It is almost certain that mental illness will impact your life at some point. Whether it’s your own affliction, or that of a family member, friend or partner, mental illness can be widely destructive to lives, both at home and at work.
The Canadian Mental Health Association states that mental illness is estimated to affect at least one in five Canadians aged 18 to 25, yet a mere 20% ever receive treatment. If left unattended, the mental health issues often facing young adults have great potential to snowball—with tragic consequences. In 2008, Nadia Kajouji was a student at Carlton University facing some very common and relatable experiences: she had recently started university and moved to a new city far from her family. As her stress about school and her loneliness mounted, Nadia sunk into depression. Eventually she was goaded into committing suicide by an online predator. This devastating outcome is an extreme example of the precarious dangers of mental illness.
Many people are wholly unable or unwilling to identify problems they may have: anxiety, mood disorders and depression are all conditions that can have serious detriment if left untreated, yet are often very difficult to pin down. Many, particularly university students and recent graduates, dismiss any troubling symptoms as simply signs of stress, worries about the impending future, or something that will just “go away” when the issues of the day are resolved. For some, this is indeed the case: there is a line between “having the blues” and having true clinical depression, for example. The important thing to understand, however, is that self-diagnosis is a very dangerous game to play, and that any concerns should immediately be addressed to a properly trained mental health professional or your doctor.
Aside from an unwillingness or inability to recognize a mental health issue, the greatest obstacle to seeking treatment is often embarrassment or fear. It is natural, of course, to be hesitant when it comes to discussing deeply personal matters: we all face social pressures about not wanting to lose face or appear weak. Opening up about certain aspects of your life can be exceptionally difficult: admitting that you may be gay or lesbian, that you have trouble being intimate in relationships, that you were affected by abuse as a child. Perhaps it’s simply that you’ve moved to a new city for work or school, and you’re having trouble establishing new friendships and connections. The mental toll that comes with facing these sorts of challenges is often enough to merit some discussion with a doctor, yet at the same time, their perceived taboo nature can make them much more challenging to express.
Some people worry that their problems aren’t serious enough to merit a doctor or other professional’s time, or that they will be seen as seeking attention without having a “serious enough” burden to discuss. Yet, as any competent doctor would quickly explain, no matter is too small to bring up if you are concerned. The notion that you aren’t worthy of their attention is flatly wrong: your health is paramount, and it is their job to make sure your health needs are met. While your concerns, once expressed, may indeed be less serious than you initially feared, by not raising them at all out of fear or embarrassment, you risk letting a potentially catastrophic problem grow out of control. Your mental and physical health isn’t worth the risk. Bring it up if it’s bothering you—you won’t regret it.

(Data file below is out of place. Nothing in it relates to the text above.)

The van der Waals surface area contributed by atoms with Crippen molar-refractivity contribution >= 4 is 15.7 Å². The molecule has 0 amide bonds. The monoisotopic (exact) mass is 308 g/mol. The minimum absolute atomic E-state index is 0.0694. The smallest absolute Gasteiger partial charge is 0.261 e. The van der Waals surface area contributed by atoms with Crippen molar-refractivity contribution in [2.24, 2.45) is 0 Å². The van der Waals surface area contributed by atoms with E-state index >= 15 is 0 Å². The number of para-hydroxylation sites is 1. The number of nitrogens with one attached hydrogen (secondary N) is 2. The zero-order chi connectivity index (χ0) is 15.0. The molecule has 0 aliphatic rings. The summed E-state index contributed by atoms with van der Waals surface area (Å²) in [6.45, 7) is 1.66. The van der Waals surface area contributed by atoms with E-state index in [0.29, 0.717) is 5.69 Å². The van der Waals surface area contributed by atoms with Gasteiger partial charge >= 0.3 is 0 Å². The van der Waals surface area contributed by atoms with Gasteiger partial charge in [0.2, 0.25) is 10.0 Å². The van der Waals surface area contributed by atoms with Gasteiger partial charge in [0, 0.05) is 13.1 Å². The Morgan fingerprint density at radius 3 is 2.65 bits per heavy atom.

Overcoming hesitations is the first step to a healthier online casino nederlandsegokken life and can be a great relief: just talking about your problems or issues with someone can sometimes lift a great weight off your shoulders, and help to clarify some of the emotions that accompany mental stresses. Beyond that, speaking to a professional or your doctor gives you access to more appropriate treatments if they are necessary—the great thing about a doctor’s office is that it is, essentially, a safe space where you can talk about your problems without the worry of social backlash or embarrassment, while gaining access the resources you need. Professionals can point you in the right direction and provide contacts to get you started back on the road to health.
The stigma of mental health still runs deep in our society. Improvements are being made, slowly, and professional organizations are coming up with more creative access for young adults who may be otherwise missed by the system. For example, this year, the Government of Ontario is introducing a new mental health and addictions strategy targeting children and young adults. In the end, talking about disorders of all types, from elusive depression and eating disorders, to much more visible disorders like schizophrenia, is the only way we can lift the veil on mental illness. If more people engage in educated and relevant debate and discussion about these problems and how to help those afflicted, more people will be willing to come forward. Helping to address the fears of today can help save lives tomorrow. Whether it’s you or someone you are concerned about, just talking can make a world of difference.
Mental Health Resources and Information:
Canadian Mental Health Association
CMHA: Resources for Starting and Succeeding in Post-secondary education
CMHA, Statistics and Figures (Including youth category)
Centre for Addiction and Mental Health (Toronto)
Government of Ontario, Spring 2011 Economic and Health Goals for Families